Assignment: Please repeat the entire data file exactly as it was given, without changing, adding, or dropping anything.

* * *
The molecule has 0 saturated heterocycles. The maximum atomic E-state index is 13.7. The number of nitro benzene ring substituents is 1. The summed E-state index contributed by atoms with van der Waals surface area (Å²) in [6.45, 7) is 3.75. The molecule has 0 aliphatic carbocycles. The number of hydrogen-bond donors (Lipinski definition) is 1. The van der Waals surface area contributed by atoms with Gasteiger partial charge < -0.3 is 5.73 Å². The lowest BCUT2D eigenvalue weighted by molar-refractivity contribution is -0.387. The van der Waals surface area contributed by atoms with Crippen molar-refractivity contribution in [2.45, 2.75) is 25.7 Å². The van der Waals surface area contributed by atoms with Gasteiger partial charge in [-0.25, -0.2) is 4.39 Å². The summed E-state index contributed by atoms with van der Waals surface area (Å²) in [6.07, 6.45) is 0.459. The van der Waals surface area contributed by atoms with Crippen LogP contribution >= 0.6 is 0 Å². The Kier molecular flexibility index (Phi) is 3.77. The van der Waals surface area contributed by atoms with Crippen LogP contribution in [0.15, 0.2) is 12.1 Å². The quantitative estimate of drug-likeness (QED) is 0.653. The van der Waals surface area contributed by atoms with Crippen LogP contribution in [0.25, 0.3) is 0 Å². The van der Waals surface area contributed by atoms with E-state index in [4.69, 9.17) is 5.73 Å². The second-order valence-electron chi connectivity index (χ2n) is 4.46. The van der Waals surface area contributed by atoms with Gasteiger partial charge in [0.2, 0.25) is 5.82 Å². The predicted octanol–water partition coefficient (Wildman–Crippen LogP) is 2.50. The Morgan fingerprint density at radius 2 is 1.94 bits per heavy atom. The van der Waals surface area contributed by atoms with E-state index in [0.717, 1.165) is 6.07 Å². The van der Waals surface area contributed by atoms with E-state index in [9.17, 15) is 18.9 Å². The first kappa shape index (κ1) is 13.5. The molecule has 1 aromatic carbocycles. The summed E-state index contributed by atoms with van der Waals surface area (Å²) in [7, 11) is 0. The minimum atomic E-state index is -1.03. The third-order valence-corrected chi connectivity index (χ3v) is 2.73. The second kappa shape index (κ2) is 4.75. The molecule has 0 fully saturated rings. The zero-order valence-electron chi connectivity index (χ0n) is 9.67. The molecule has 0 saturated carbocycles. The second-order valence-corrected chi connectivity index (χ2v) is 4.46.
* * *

The molecule has 0 saturated heterocycles. The maximum atomic E-state index is 13.7. The number of nitro benzene ring substituents is 1. The summed E-state index contributed by atoms with van der Waals surface area (Å²) in [6.45, 7) is 3.75. The molecule has 0 aliphatic carbocycles. The number of hydrogen-bond donors (Lipinski definition) is 1. The van der Waals surface area contributed by atoms with Gasteiger partial charge < -0.3 is 5.73 Å². The lowest BCUT2D eigenvalue weighted by molar-refractivity contribution is -0.387. The van der Waals surface area contributed by atoms with Crippen molar-refractivity contribution in [2.45, 2.75) is 25.7 Å². The van der Waals surface area contributed by atoms with Gasteiger partial charge in [-0.25, -0.2) is 4.39 Å². The summed E-state index contributed by atoms with van der Waals surface area (Å²) in [6.07, 6.45) is 0.459. The van der Waals surface area contributed by atoms with Crippen LogP contribution >= 0.6 is 0 Å². The Kier molecular flexibility index (Phi) is 3.77. The van der Waals surface area contributed by atoms with Crippen LogP contribution in [0.15, 0.2) is 12.1 Å². The quantitative estimate of drug-likeness (QED) is 0.653. The van der Waals surface area contributed by atoms with Crippen LogP contribution in [0.25, 0.3) is 0 Å². The van der Waals surface area contributed by atoms with E-state index in [4.69, 9.17) is 5.73 Å². The second-order valence-electron chi connectivity index (χ2n) is 4.46. The van der Waals surface area contributed by atoms with Gasteiger partial charge in [0.2, 0.25) is 5.82 Å². The predicted octanol–water partition coefficient (Wildman–Crippen LogP) is 2.50. The Morgan fingerprint density at radius 2 is 1.94 bits per heavy atom. The van der Waals surface area contributed by atoms with E-state index in [0.717, 1.165) is 6.07 Å². The van der Waals surface area contributed by atoms with E-state index in [9.17, 15) is 18.9 Å². The first kappa shape index (κ1) is 13.5. The molecule has 1 aromatic carbocycles. The summed E-state index contributed by atoms with van der Waals surface area (Å²) in [7, 11) is 0. The minimum atomic E-state index is -1.03. The third-order valence-corrected chi connectivity index (χ3v) is 2.73. The second kappa shape index (κ2) is 4.75. The molecule has 0 fully saturated rings. The zero-order valence-electron chi connectivity index (χ0n) is 9.67. The molecule has 0 saturated carbocycles. The second-order valence-corrected chi connectivity index (χ2v) is 4.46.